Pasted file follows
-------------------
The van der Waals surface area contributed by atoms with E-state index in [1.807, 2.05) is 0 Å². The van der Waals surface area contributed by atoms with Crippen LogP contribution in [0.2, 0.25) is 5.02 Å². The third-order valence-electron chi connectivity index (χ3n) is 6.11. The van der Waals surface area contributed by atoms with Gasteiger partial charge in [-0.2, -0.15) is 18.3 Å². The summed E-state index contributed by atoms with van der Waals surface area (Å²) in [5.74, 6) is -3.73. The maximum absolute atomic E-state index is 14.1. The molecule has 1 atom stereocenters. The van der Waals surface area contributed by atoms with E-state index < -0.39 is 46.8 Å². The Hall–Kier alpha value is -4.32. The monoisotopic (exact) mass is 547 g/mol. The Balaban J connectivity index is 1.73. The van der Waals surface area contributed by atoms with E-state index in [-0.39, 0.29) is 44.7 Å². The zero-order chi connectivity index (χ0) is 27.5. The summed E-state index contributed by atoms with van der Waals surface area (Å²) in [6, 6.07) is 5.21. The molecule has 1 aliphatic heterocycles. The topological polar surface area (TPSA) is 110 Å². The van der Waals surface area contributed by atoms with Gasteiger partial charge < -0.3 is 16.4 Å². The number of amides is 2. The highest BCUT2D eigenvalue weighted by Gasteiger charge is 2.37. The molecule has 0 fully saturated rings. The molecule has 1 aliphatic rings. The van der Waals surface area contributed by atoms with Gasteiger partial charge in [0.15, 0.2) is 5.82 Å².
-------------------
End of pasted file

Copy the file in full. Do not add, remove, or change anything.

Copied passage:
The van der Waals surface area contributed by atoms with E-state index in [1.807, 2.05) is 0 Å². The van der Waals surface area contributed by atoms with Crippen LogP contribution in [0.2, 0.25) is 5.02 Å². The third-order valence-electron chi connectivity index (χ3n) is 6.11. The van der Waals surface area contributed by atoms with Gasteiger partial charge in [-0.2, -0.15) is 18.3 Å². The summed E-state index contributed by atoms with van der Waals surface area (Å²) in [5.74, 6) is -3.73. The maximum absolute atomic E-state index is 14.1. The molecule has 1 atom stereocenters. The van der Waals surface area contributed by atoms with E-state index < -0.39 is 46.8 Å². The Hall–Kier alpha value is -4.32. The monoisotopic (exact) mass is 547 g/mol. The Balaban J connectivity index is 1.73. The van der Waals surface area contributed by atoms with E-state index in [-0.39, 0.29) is 44.7 Å². The zero-order chi connectivity index (χ0) is 27.5. The summed E-state index contributed by atoms with van der Waals surface area (Å²) in [6, 6.07) is 5.21. The molecule has 1 aliphatic heterocycles. The topological polar surface area (TPSA) is 110 Å². The van der Waals surface area contributed by atoms with Gasteiger partial charge < -0.3 is 16.4 Å². The number of amides is 2. The highest BCUT2D eigenvalue weighted by Gasteiger charge is 2.37. The molecule has 0 fully saturated rings. The molecule has 1 aliphatic rings. The van der Waals surface area contributed by atoms with Gasteiger partial charge in [0.15, 0.2) is 5.82 Å².